With that in place, a CoordinatorView can be created. It will use a NavigationStore, which translates the array of screens into a nested list of views with invisible NavigationLinks. The NavigationStore takes a closure that can create the view for any screen in the navigation flow. A SwitchStore is the natural way to achieve that, with a CaseLet for each of the possible screens:

struct CoordinatorView: View {
  let store: Store<CoordinatorState, CoordinatorAction>

  var body: some View {
    NavigationStore(store: store) { scopedStore in
      SwitchStore(scopedStore) {
          state: /ScreenState.numbersList,
          action: ScreenAction.numbersList,
          then: NumbersListView.init
          state: /ScreenState.numberDetail,
          action: ScreenAction.numberDetail,
          then: NumberDetailView.init


This allows navigation to be managed with a single piece of state. As well as mutating the array directly, there are some useful protocol extensions to allow common interactions such as state.push(newScreen), state.pop(), state.popToRoot(), or even state.popTo(/ScreenState.numbersList). If the user taps or swipes back, or uses the long press gesture to go further back, the navigation state will automatically get updated to reflect the change.

This approach is flexible: if the flow of screens needs to change, the change can be made easily in one place. The screen views themselves no longer need to have any knowledge of any other screens in the navigation flow – they can simply send an action and leave the coordinator to decide whether a new view should be pushed or presented – which makes it easy to re-use them in different contexts.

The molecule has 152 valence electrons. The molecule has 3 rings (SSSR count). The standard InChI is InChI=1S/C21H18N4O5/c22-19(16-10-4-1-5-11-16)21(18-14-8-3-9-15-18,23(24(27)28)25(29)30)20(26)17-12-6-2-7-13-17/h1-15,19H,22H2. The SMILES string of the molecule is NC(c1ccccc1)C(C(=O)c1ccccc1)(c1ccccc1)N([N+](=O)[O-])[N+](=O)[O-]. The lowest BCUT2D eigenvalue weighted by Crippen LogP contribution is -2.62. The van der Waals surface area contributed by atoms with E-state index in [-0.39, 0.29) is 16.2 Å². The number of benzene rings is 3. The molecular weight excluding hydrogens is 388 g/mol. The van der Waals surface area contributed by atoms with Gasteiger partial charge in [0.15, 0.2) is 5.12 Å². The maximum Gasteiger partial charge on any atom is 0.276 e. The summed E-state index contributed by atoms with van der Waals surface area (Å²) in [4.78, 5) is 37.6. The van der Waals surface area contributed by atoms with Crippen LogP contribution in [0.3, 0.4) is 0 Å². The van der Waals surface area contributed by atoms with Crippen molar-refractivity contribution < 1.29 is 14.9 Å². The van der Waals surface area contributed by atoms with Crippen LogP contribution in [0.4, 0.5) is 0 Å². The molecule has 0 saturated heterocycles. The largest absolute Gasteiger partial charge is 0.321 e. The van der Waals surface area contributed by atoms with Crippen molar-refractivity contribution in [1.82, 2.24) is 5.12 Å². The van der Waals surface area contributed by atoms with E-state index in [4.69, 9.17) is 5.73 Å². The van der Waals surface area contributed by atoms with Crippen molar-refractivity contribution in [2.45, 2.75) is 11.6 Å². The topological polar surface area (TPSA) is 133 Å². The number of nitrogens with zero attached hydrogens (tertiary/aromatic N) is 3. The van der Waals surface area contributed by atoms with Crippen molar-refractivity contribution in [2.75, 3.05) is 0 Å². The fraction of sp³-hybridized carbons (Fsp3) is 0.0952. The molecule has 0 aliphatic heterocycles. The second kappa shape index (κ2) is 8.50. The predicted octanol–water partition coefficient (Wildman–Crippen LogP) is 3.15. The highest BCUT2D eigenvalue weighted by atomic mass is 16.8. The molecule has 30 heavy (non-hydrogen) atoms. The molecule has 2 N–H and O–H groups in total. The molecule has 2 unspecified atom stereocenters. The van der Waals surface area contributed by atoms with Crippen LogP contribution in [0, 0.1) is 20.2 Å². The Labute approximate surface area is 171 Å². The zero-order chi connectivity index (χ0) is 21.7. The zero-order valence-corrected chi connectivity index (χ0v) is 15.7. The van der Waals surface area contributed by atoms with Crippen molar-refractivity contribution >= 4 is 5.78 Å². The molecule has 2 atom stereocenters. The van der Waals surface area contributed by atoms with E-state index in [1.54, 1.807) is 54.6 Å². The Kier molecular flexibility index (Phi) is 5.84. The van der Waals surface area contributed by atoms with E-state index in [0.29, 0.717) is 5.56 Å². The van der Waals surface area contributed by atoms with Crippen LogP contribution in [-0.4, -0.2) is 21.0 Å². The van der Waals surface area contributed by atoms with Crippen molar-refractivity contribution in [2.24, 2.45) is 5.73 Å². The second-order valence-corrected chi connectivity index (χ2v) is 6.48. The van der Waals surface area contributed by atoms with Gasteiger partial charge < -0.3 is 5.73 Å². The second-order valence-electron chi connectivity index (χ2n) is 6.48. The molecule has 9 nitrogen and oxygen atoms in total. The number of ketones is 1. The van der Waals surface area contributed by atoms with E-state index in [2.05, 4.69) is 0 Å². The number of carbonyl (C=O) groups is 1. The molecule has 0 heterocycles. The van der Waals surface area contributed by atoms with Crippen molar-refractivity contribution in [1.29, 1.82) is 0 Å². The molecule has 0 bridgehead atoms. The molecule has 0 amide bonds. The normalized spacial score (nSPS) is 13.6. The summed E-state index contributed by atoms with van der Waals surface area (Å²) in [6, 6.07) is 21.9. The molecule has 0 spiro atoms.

Child Coordinators

The coordinator is just like any other UI unit in the Composable Architecture – comprising a View and a Reducer with State and Action types. This means they can be composed in all the normal ways SwiftUI and TCA allow. You can present a coordinator, add it to a TabView, even push a child coordinator onto the navigation stack of a parent coordinator. Note that NavigationStore does not wrap its content in a NavigationView – that way, multiple coordinators, each with its own NavigationStore, can be nested within a single NavigationView.


The example given was a navigation flow, but it can be changed to a presentation flow by just changing the NavigationStore to a PresentationStore. Each new screen would then be presented rather than pushed.

Identifying Screens

In the example given, the coordinator’s state conformed to IndexedScreenCoordinatorState and action to IndexedScreenCoordinatorAction. That means that screens were identified by their index in the screens array. This is safe because the index is stable for standard navigation updates – e.g. pushing and popping do not affect the indexes of existing screens. However, if you prefer to use Identifiable screens, you can manage the screens as an IdentifiedArray instead. You can then conform the state to IdentifiedScreenCoordinatorState and action to IdentifiedScreenCoordinatorAction, to gain the same terse API as the example above. There are also explicit versions of the APIs available, if you prefer not to conform to any protocols, e.g. if you wish to name properties and cases differently.

How does it work?

This library uses FlowStacks for hoisting navigation state out of individual screens. This blog post explains how that is achieved. FlowStacks can also be used in SwiftUI projects that do not use the Composable Architecture.


SwiftUI does not currently support all possible mutations of the screens array. It does not allow more than one screen to be pushed, presented or dismissed in a single update. It’s possible to pop any number of screens in one update for navigation flows but not for presentation flows. Hopefully, these limitations are temporary.